Whenever a prospective client tells me they want to use a pre-existing work of art but they couldn't find the artist to ask permission, my first question is, "how hard did you look?" Their responses tells me a lot about them. Is this someone who is genuinely trying but stumped? Or is this a person who isn't interested in doing some hard work? If you've spent any time reading this blog, you know I'm big on getting permission before using someone else's work. First, it's legally much safer for you than relying on fair use. Second, it's just good karma. This is one arena where I'm not an adherent of Grace Hopper's immortal quip, "It is better to beg forgiveness than to ask permission."
You don't want to get sued for copyright infringement, which is why you should always ask permission before using someone else's work. And a cursory effort isn't going to cut it. No, you need to make a "good faith effort." In the law, we generally define that as what a reasonable person would determine is a diligent effort to produce a desired result. In other words, you need to do more than a quick Google search before calling it quits. It's tempting to think that because access to the internet is so ubiquitous, everyone must be online and instantly reachable. Unfortunately that's just not the case. Sometimes artists are hard to find, which means you gotta do some real sleuthing.
So what does a good faith effort look like in the real world?
1. You have to determine if the rights are still owned by anyone. Generally speaking, art made prior to 1923 is in the public domain and therefore owned by no one. But even if you suspect that's the case, do the research anyway. You don't want to be sued by the estate of a long-dead jazz musician just because you assumed his work was up for grabs.
This chart is a useful tool to get your mind oriented around the issue. You should also use as many research tools as you (and your wallet) feel comfortable with. Google is a good place to start but not the be-all/end-all. There are private copyright search companies you can hire. You can hire a lawyer. You can also do a search through the Copyright Office database (as well as the Writer's Guild if the work is written) to track down ownership over a specific piece of work.
I should note that these tools will only help you determine if a work of art has been registered or published. Any work that hasn't been will require some more creative investigating on your part, I'm afraid.
2. You have to get in touch with the owner. This is where things usually fall apart for many of the people who contact me. Unfortunately there's no guaranteed way to find someone, especially if they don't want to be found. Certainly, you can start with the tools I mentioned above, and if the work is registered somewhere, there's usually some contact information associated with it. But ultimately, you may just have to call around.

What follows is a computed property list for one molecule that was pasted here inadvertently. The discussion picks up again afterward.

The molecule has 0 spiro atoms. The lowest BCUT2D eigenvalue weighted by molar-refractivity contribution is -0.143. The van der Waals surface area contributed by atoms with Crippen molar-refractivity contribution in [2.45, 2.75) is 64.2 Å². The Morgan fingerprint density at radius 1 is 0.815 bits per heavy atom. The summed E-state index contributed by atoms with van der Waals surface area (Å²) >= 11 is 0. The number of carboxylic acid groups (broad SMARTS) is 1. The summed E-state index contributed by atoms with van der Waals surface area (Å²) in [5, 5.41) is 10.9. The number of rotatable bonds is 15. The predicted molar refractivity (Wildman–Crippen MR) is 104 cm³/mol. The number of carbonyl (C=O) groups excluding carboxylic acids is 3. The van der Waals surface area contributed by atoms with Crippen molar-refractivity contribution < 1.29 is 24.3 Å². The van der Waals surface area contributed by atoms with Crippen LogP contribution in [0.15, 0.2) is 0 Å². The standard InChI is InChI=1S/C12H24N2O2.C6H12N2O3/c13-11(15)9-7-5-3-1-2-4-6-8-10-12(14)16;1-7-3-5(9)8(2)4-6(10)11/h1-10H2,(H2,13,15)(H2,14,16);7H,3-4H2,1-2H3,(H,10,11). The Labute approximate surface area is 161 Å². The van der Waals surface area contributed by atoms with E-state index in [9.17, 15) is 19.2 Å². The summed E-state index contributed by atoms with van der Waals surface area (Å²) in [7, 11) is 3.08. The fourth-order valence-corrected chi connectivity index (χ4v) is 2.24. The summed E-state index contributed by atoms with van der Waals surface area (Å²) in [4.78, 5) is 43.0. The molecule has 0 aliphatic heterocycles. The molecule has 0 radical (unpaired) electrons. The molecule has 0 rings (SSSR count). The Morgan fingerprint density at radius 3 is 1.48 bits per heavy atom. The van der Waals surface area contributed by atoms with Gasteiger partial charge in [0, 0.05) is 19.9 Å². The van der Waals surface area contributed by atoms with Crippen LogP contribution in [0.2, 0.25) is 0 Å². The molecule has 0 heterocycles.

I once had a client try to get in touch with a reclusive painter who had virtually no online presence. But through an exhaustive Google search, the client found a gallery in New Mexico that was selling some of that artist's paintings and with a little prodding, got the gallery to put her in touch with the painter.
Sometimes artists have managers or agents and you have to make contact through them instead. Go online and see if you can drum up client lists for some of those agencies. Maybe some of the rights to the work have been sold or licensed to a third party. Contact them and see if they can put you in touch. Maybe the artist is giving a lecture at a local university. Go to the lecture and try to meet him or her in person.
There's a fine line obviously between stalking and diligence and I strongly recommend you hew towards the latter. I don't recommend going to the Whitepages and soliciting them at home since that's pretty creepy and they probably won't respond well to it. But a communiqué sent through appropriate professional channels is okay.
As you can see, there are a lot of options open to you. You might have to get creative, and periodically do a gutcheck to see if what you're doing violates social norms, but these are all strategies you should consider before giving up.
3. Lastly, when you do get in touch, be nice, be friendly, but be direct with your ask. Don't waste their time and don't overstay your welcome. Get what you want, IN WRITING, pay for it, and get to work. There's no guarantee they'll cooperate, but if you act like an entitled brat, that's a surefire way to guarantee they won't.
Ultimately you may not find the artist, or you may find them and get no response. At that point, proceeding with their work becomes a question of risk. Did you make enough of an effort? Does fair use apply to the way you want to use the work? Before you make a judgment call on either of those questions, talk to a lawyer first. Making a good faith effort to find the artist and ask permission can sometimes be hard work, but from my seat it's critical to keeping your karma good and your ass out of court.